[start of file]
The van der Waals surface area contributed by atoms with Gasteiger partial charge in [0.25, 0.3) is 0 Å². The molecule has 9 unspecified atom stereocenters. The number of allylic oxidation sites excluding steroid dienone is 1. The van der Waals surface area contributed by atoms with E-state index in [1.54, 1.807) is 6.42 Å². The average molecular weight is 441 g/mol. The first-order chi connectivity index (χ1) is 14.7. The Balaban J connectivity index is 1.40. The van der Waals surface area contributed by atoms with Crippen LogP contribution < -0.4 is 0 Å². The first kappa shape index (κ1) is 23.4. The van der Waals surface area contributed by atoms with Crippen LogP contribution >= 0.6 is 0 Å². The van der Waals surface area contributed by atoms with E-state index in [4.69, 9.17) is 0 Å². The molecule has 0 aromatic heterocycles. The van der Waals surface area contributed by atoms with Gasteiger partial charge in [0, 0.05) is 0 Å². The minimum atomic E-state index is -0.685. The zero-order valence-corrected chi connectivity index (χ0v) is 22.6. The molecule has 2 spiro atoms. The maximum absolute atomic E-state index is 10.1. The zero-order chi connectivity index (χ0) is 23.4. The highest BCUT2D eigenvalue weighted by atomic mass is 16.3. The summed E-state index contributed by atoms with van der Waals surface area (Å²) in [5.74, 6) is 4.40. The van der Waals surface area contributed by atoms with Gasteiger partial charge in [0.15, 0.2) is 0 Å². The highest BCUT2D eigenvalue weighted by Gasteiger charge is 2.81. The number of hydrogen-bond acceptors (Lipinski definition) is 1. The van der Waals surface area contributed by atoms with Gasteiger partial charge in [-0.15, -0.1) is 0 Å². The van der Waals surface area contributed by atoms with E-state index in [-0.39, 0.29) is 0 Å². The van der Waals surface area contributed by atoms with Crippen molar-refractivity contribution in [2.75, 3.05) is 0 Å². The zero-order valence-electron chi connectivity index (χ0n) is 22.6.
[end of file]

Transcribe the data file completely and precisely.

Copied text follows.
The van der Waals surface area contributed by atoms with Gasteiger partial charge in [0.25, 0.3) is 0 Å². The molecule has 9 unspecified atom stereocenters. The number of allylic oxidation sites excluding steroid dienone is 1. The van der Waals surface area contributed by atoms with E-state index in [1.54, 1.807) is 6.42 Å². The average molecular weight is 441 g/mol. The first-order chi connectivity index (χ1) is 14.7. The Balaban J connectivity index is 1.40. The van der Waals surface area contributed by atoms with Crippen LogP contribution < -0.4 is 0 Å². The first kappa shape index (κ1) is 23.4. The van der Waals surface area contributed by atoms with Crippen LogP contribution >= 0.6 is 0 Å². The van der Waals surface area contributed by atoms with E-state index in [4.69, 9.17) is 0 Å². The molecule has 0 aromatic heterocycles. The van der Waals surface area contributed by atoms with Gasteiger partial charge in [0, 0.05) is 0 Å². The minimum atomic E-state index is -0.685. The zero-order valence-corrected chi connectivity index (χ0v) is 22.6. The molecule has 2 spiro atoms. The maximum absolute atomic E-state index is 10.1. The zero-order chi connectivity index (χ0) is 23.4. The highest BCUT2D eigenvalue weighted by atomic mass is 16.3. The summed E-state index contributed by atoms with van der Waals surface area (Å²) in [5.74, 6) is 4.40. The van der Waals surface area contributed by atoms with Gasteiger partial charge in [0.15, 0.2) is 0 Å². The highest BCUT2D eigenvalue weighted by Gasteiger charge is 2.81. The number of hydrogen-bond acceptors (Lipinski definition) is 1. The van der Waals surface area contributed by atoms with Gasteiger partial charge in [-0.15, -0.1) is 0 Å². The van der Waals surface area contributed by atoms with E-state index in [-0.39, 0.29) is 0 Å². The van der Waals surface area contributed by atoms with Crippen molar-refractivity contribution in [2.75, 3.05) is 0 Å². The zero-order valence-electron chi connectivity index (χ0n) is 22.6.